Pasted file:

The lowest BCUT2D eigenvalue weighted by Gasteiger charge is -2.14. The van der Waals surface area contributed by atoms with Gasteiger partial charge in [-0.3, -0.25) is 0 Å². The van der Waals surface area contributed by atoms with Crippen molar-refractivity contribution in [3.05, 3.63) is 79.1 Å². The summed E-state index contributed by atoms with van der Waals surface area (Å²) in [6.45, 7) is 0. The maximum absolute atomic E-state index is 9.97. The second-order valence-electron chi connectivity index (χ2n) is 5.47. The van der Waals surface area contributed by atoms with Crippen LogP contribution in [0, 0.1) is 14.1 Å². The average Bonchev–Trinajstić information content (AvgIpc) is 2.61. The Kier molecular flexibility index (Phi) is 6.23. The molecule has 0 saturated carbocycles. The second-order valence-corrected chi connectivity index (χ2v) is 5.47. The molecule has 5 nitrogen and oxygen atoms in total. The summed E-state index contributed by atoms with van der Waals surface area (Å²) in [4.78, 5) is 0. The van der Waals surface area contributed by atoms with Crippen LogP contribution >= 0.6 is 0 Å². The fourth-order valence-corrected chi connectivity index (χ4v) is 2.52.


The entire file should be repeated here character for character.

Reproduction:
The lowest BCUT2D eigenvalue weighted by Gasteiger charge is -2.14. The van der Waals surface area contributed by atoms with Gasteiger partial charge in [-0.3, -0.25) is 0 Å². The van der Waals surface area contributed by atoms with Crippen molar-refractivity contribution in [3.05, 3.63) is 79.1 Å². The summed E-state index contributed by atoms with van der Waals surface area (Å²) in [6.45, 7) is 0. The maximum absolute atomic E-state index is 9.97. The second-order valence-electron chi connectivity index (χ2n) is 5.47. The van der Waals surface area contributed by atoms with Crippen LogP contribution in [0, 0.1) is 14.1 Å². The average Bonchev–Trinajstić information content (AvgIpc) is 2.61. The Kier molecular flexibility index (Phi) is 6.23. The molecule has 0 saturated carbocycles. The second-order valence-corrected chi connectivity index (χ2v) is 5.47. The molecule has 5 nitrogen and oxygen atoms in total. The summed E-state index contributed by atoms with van der Waals surface area (Å²) in [4.78, 5) is 0. The van der Waals surface area contributed by atoms with Crippen LogP contribution >= 0.6 is 0 Å². The fourth-order valence-corrected chi connectivity index (χ4v) is 2.52.